The late ’80s saw the balance of power swing towards McLaren. However, Williams didn’t rest on his laurels. He restocked his technical team by adding fresh faces like Adrian Newey, Ross Brawn, and Paddy Lowe. As F1 left the garagistes behind for a more corporate, manufacturer-led world, Williams’ sharp mind and appetite for success would bring F1 to its knees.

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Signing a works deal with Renault for engines and the technical innovations from the design team propelled Williams to championship success in 1992, 1993, 1996, and 1997. Nigel Mansell finally got his paws on the world championship before Alain Prost returned from his sabbatical to win it all in 93. Damon Hill and Jacques Villeneuve triumphed in 1996 and 1997.

Only Michael Schumacher’s twin victories in 1994 and ’95 interspersed Williams’ run of championships. Laced with the tragedy of Imola and Ayrton Senna’s death, Williams galvanized and led his team to newer heights.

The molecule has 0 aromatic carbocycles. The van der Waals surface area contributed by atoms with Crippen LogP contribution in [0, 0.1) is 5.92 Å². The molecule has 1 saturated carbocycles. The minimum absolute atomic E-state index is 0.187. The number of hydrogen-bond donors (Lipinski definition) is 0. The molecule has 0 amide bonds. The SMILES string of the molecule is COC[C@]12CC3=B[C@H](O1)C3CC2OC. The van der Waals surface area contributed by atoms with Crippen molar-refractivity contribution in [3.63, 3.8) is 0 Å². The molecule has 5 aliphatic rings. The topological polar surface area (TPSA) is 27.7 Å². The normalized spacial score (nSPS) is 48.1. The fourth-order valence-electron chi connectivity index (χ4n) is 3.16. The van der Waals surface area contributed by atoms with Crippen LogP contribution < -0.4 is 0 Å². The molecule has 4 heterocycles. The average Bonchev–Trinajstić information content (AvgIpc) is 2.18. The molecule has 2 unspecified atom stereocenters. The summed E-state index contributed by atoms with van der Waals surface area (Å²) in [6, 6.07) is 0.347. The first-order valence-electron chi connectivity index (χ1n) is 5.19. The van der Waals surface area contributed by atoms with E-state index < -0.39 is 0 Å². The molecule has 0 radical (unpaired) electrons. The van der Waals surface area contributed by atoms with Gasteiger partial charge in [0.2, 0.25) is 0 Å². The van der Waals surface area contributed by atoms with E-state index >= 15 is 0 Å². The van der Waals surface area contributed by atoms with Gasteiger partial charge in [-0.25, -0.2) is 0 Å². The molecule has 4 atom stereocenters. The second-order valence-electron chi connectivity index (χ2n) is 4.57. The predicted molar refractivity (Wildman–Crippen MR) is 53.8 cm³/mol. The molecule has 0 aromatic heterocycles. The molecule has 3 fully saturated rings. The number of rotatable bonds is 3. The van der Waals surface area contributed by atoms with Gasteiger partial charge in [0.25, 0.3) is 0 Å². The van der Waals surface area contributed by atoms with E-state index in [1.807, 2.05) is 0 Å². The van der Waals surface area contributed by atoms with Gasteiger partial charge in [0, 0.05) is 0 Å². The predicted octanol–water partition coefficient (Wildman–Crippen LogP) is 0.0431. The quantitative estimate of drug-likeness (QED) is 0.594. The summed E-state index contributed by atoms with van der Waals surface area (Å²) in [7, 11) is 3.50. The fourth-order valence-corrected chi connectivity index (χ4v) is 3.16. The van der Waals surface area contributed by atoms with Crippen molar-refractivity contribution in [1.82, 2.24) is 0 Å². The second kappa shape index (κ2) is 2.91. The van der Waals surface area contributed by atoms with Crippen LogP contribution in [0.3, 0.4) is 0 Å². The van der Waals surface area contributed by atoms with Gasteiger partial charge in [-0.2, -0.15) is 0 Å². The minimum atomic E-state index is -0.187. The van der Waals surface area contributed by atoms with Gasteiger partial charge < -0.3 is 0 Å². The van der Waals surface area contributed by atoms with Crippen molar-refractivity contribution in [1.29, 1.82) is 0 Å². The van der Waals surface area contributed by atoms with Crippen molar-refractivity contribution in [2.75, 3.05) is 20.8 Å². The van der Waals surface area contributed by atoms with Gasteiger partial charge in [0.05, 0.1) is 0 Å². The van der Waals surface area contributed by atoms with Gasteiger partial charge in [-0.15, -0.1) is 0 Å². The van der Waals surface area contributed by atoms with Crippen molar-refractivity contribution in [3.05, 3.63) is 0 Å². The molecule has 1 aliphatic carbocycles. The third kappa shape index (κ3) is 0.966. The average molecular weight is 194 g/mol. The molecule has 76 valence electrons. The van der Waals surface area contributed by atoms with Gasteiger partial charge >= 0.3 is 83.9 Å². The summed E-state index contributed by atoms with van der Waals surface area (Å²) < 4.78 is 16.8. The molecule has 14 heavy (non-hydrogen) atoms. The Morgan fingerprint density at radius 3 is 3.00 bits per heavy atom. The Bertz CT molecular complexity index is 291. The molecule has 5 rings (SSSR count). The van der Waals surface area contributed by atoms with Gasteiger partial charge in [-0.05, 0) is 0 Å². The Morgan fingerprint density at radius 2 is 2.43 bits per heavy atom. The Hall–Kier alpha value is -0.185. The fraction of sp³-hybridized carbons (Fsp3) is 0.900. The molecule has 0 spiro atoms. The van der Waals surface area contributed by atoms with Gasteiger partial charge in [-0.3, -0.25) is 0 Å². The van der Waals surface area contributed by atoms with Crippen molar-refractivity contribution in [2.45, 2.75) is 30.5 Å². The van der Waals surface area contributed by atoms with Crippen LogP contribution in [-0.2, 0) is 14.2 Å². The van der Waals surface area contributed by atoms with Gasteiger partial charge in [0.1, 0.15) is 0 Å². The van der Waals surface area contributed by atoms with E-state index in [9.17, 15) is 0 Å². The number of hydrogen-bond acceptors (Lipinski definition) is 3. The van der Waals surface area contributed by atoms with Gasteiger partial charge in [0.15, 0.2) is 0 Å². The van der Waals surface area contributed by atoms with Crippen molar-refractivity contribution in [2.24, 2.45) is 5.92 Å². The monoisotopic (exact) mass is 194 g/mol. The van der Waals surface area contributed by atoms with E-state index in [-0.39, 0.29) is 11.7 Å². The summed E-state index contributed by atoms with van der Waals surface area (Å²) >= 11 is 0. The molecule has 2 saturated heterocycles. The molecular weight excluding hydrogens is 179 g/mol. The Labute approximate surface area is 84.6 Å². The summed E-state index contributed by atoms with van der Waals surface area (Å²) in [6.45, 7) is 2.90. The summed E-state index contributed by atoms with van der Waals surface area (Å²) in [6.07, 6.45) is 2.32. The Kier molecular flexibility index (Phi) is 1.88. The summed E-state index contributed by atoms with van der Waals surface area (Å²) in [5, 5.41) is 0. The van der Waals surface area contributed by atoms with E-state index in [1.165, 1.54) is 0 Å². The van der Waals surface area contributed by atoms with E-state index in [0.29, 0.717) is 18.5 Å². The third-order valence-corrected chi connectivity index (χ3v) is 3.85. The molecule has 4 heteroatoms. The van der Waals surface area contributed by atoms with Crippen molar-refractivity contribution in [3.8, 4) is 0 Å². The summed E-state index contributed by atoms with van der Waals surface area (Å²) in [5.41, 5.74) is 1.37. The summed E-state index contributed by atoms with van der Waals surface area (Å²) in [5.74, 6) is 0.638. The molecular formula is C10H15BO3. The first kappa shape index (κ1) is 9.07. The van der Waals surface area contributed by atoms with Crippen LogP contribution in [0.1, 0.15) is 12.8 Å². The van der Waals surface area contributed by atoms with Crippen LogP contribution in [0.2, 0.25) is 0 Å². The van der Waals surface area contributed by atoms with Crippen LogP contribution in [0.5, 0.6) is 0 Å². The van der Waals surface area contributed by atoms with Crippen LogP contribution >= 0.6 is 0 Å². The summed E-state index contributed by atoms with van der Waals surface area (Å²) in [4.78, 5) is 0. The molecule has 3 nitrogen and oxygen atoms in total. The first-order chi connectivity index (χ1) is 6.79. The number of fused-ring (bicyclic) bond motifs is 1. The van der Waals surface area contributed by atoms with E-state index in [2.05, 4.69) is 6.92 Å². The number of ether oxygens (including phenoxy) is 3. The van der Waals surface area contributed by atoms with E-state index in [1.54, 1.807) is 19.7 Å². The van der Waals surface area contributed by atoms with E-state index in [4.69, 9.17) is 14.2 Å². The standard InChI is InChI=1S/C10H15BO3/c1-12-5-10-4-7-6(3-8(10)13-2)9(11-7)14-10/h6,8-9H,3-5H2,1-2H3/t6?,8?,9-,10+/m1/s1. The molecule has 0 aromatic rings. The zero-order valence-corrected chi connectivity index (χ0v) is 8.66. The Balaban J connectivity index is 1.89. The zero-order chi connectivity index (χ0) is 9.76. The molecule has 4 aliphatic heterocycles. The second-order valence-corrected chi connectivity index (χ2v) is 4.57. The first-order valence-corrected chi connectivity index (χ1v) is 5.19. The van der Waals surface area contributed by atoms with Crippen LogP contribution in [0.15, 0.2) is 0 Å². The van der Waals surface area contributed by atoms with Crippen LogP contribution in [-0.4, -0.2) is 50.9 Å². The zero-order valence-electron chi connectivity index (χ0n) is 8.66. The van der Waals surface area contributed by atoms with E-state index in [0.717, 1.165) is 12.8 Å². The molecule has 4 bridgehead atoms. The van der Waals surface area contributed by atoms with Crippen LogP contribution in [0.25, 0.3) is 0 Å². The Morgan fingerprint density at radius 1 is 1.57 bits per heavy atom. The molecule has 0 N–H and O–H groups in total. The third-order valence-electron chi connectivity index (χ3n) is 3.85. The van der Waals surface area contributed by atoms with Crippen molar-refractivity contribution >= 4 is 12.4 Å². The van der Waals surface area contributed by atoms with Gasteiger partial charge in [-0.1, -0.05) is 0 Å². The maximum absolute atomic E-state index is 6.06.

The Winning Drought

And 1997 signaled the end for Williams in terms of winning championships. A near miss in 2003 would be the closest Williams would ever come to getting on top of F1. More manufacturer-backed teams, the big budgets of Ferrari combined to send Williams down the pecking order. Nevertheless, Sir Frank Williams’ spirit and love for racing never wavered. In fact, as Williams declined on the track, the love from everyone for Sir Frank and his team grew.

Enigmatic South Americans Juan Pablo Montoya and Pastor Maldonado thrilled and exasperated in equal measure. Young guns like Nico Rosberg, Nico Hulkenberg, and Valtteri Bottas cut their teeth in F1 while veritable veterans Alex Wurz and Felipe Massa found a new home and a new family in Grove.